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Research Article, J Pharm Drug Deliv Res Vol: 5 Issue: 2

Synthesis and Analysis of Electrically Sensitive Hydrogels Incorporated with Cancer Drugs

Aybala Usta and Ramazan Asmatulu*
Department of Mechanical Engineering, Wichita State University, USA
Corresponding author : Ramazan Asmatulu
Department of Mechanical Engineering, Wichita State University, 1845 Fairmount St., Wichita, KS 67260, Wichita, KS, USA
Tel: +316-978-6368
Fax: 316-978-3236
[email protected]
Received: January 24, 2016 Accepted: April 14, 2016 Published: April 19,2016
Citation: Usta A, Asmatulu R (2016) Synthesis and Analysis of Electrically Sensitive Hydrogels Incorporated with Cancer Drugs. J Pharm Drug Deliv Res 5:2. doi:10.4172/2325-9604.1000146


Synthesis and Analysis of Electrically Sensitive Hydrogels Incorporated with Cancer Drugs


Electric-field sensitive hydrogels are of great interest for many researchers from the aspects of their usage in several biomaterials applications. Controllable drug release under various voltages offers huge benefits for the controlled drug delivery systems. Electrically sensitive polyvinyl alcohol (PVA) hydrogels loaded with methotrexate (MTX) and other compounds were prepared via a solution casting process, and characterized through various techniques. In order to determine if the hydrogels were electro-sensitive or not, bending tests were conducted on the sulfoacetic acid modified hydrogels. It was observed that the prepared samples into strip forms started bending towards the cathode, and this bending was reversible when the polarity of the applied voltage was changed. The drug release study was performed on the MTX-loaded hydrogel strips placed in a sodium chloride (NaCl) solution under three different voltages (e.g., 0V, 5V, 10V, and 20V). Subsequently, the solutions were collected every five minutes in order to determine the drug release behaviors of the hydrogels using an ultraviolet-visible (UV-Vis) spectrophotometer. The test results showed that sulfoacetic acid (SA)-modified PVA hydrogels possess electrical sensitive behavior and kept their electric sensitivity for a long period of time. Also, the results confirmed that the control drug release could be achieved under different electrical voltages. MTT assay results has provided insight about viability of MDA-486 and L-929 cells in the presence of the hydrogels made, also confirmed the results obtained from UV-Vis test.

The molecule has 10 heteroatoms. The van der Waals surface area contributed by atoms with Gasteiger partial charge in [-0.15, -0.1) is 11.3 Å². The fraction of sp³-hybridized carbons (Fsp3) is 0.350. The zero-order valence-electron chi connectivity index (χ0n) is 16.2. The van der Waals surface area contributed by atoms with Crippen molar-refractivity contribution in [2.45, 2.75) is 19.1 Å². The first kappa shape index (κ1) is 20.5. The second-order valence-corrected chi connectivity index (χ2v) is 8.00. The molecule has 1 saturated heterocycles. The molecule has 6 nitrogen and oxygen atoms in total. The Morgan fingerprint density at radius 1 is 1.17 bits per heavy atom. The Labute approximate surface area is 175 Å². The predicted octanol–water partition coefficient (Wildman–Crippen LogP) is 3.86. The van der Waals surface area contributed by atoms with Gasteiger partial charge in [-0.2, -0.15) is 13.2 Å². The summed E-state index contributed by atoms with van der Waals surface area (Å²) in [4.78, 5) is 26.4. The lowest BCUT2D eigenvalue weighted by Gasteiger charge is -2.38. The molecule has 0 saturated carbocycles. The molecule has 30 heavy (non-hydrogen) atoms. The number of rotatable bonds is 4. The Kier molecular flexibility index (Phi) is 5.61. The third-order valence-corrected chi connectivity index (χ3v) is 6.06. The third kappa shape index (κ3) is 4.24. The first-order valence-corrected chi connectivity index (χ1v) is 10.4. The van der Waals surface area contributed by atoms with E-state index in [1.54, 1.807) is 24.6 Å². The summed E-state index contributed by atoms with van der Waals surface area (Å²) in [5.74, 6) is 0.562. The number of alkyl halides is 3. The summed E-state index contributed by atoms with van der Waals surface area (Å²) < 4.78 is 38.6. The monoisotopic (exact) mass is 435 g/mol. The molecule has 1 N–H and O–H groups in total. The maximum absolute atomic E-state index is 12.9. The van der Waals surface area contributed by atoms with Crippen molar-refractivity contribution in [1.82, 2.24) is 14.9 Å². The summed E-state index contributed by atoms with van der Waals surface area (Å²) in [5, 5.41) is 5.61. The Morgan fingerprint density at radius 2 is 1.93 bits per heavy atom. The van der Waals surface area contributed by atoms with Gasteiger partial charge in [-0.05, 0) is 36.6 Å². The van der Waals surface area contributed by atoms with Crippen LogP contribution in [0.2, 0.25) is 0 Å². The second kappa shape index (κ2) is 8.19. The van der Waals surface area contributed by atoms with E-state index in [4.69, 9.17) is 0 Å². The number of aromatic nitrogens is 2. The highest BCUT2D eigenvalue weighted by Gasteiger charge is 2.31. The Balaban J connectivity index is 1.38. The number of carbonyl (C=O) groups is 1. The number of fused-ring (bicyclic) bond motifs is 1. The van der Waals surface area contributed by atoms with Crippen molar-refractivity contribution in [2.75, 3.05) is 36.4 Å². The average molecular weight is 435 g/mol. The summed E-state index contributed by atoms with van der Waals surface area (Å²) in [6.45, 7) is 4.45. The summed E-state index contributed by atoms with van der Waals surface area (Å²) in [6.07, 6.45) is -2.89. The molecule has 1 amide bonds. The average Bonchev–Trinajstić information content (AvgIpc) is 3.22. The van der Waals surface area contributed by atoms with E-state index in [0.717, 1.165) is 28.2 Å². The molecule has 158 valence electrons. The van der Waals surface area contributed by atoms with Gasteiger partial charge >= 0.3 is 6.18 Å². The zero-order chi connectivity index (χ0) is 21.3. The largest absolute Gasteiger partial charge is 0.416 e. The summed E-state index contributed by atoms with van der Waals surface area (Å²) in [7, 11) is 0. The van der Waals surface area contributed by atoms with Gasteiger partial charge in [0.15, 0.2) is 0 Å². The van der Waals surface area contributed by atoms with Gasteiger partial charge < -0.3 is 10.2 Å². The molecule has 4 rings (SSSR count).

Keywords: Electro-responsive hydrogels; Release rates; Targeted drug delivery; Breast cancer


Electro-responsive hydrogels; Release rates; Targeted drug delivery; Breast cancer